Furthermore, scholars of race in Latin America have argued that the region’s emphasis on race mixture has masked race-based inequalities and discrimination (Hasenbalg and Huntington, 1982; Twine, 1998), allowed prejudice to go unchecked (Robinson, 1999; Sagrera, 1974), and produced a feeling of relief among whites, exempting them from the responsibility of addressing racial inequities (Hasenbalg, 1996). Additionally, others believe it has inhibited demands for indigenous and black rights and access to resources (Mollett, 2006). To take one example, Charles Hale (1999) found that discourses of mestizaje and hybridity closed discussions of collective rights and racism just when these discussions were beginning to make a difference in Guatemala. Confirming Hale’s observations, Tilley noted that the budding Mayan movement has stimulated a more politically potent backlash anchored in the widely accepted belief that race mixing has eroded racial distinctions. That is, ‘collective Mayan protest was [portrayed as] nonsensical and specious, even racist [because] Indian and Spanish races had long ago been ‘forged’ into one’ (Tilley, 2005).

Unfortunately, then, the promotion of race mixture, as well as identification as mestizo and white by individuals of African and indigenous descent, have not delivered the blow to racism that many have predicted. Studies of Latin America show that race continues to be socially significant even though racial identifications and locations are smooth gradations rather than entrenched positions (Martinez Novo, 2006; Sawyer, 2006; Telles, 2004; Wade, 1993). Racial inequalities flourish despite the fact that race mixture and interracial marriage have been commonplace and officially encouraged for more than a century…

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Read a corrected proof here.

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Race Mixture: Boundary Crossing in Comparative Perspective

Posted in Articles, Caribbean/Latin America, Media Archive, Social Science, United Kingdom, United States on 2010-08-28 19:50Z by Steven

Race Mixture: Boundary Crossing in Comparative Perspective

Annual Review of Sociology
August 2009
Volume 35
pages 129-146
DOI: 10.1146/annurev.soc.34.040507.134657
First published online as a Review in Advance on 2009-04-02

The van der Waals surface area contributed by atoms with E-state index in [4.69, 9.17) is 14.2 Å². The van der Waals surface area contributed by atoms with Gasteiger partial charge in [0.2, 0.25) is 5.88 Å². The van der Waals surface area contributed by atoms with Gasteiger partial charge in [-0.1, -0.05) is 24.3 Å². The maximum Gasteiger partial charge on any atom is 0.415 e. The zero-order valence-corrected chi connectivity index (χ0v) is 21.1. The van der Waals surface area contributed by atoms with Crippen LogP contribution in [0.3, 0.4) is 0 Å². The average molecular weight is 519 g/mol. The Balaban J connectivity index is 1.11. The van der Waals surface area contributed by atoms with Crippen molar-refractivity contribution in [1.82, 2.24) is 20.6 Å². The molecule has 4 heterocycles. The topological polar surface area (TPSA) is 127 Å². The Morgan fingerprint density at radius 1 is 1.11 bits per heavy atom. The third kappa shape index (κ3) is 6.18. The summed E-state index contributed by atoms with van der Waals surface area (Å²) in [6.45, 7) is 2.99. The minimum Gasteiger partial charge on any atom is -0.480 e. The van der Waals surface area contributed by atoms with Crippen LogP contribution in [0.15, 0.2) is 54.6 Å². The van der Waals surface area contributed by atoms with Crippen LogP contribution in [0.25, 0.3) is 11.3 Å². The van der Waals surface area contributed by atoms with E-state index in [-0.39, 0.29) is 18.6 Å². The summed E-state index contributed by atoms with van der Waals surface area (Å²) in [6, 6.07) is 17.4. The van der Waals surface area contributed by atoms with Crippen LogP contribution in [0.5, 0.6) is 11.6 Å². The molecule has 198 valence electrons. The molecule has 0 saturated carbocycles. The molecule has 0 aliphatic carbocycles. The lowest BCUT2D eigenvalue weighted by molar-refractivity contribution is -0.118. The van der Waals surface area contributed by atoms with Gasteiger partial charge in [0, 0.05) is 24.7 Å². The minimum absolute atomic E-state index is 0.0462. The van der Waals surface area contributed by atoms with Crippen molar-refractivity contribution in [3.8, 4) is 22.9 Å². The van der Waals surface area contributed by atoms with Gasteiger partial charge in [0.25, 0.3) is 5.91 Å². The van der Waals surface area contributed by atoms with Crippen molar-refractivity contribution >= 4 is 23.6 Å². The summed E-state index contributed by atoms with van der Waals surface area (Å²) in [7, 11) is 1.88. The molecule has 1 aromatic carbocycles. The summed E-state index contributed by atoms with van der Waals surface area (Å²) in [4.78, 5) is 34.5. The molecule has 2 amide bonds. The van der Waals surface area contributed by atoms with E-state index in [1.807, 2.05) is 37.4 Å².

Edward E. Telles, Professor of Sociology
Princeton University

Christina A. Sue, Assistant Professor of Sociology
University of Colorado, Boulder

In this article, we examine a large, interdisciplinary, and somewhat scattered literature, all of which falls under the umbrella term race mixture. We highlight important analytical distinctions that need to be taken into account when addressing the related, but separate, social phenomena of intermarriage, miscegenation, multiracial identity, multiracial social movements, and race-mixture ideologies. In doing so, we stress a social constructivist approach to race mixture with a focus on boundary crossing. Finally, we also demonstrate how ideologies and practices of race mixture play out quite differently in contexts outside of the United States, particularly in Latin America. Race-mixture ideologies and practices in Latin America have been used to maintain racial inequality in the region, thus challenging recent arguments by U.S. scholars that greater racial mixture leads to a decline in racism, discrimination, and inequality.


We define race mixture as intimate social interaction across racial boundaries, a phenomenon that has generally been analyzed under the rubric of intermarriage or miscegenation. A sociology of race mixture also involves the racial categorization, identity, politics, and social movements surrounding the progeny of race mixture, much of which falls under the subject of multiracialism. A more comprehensive analysis of race mixture also includes an examination of the national ideologies related to the idea of race mixture and the putative consequences that race mixture will destabilize and eventually erase racial boundaries. These topics are often studied as separate processes, but in this article we seek to bring some unity to an area in which these distinct areas of research overlap.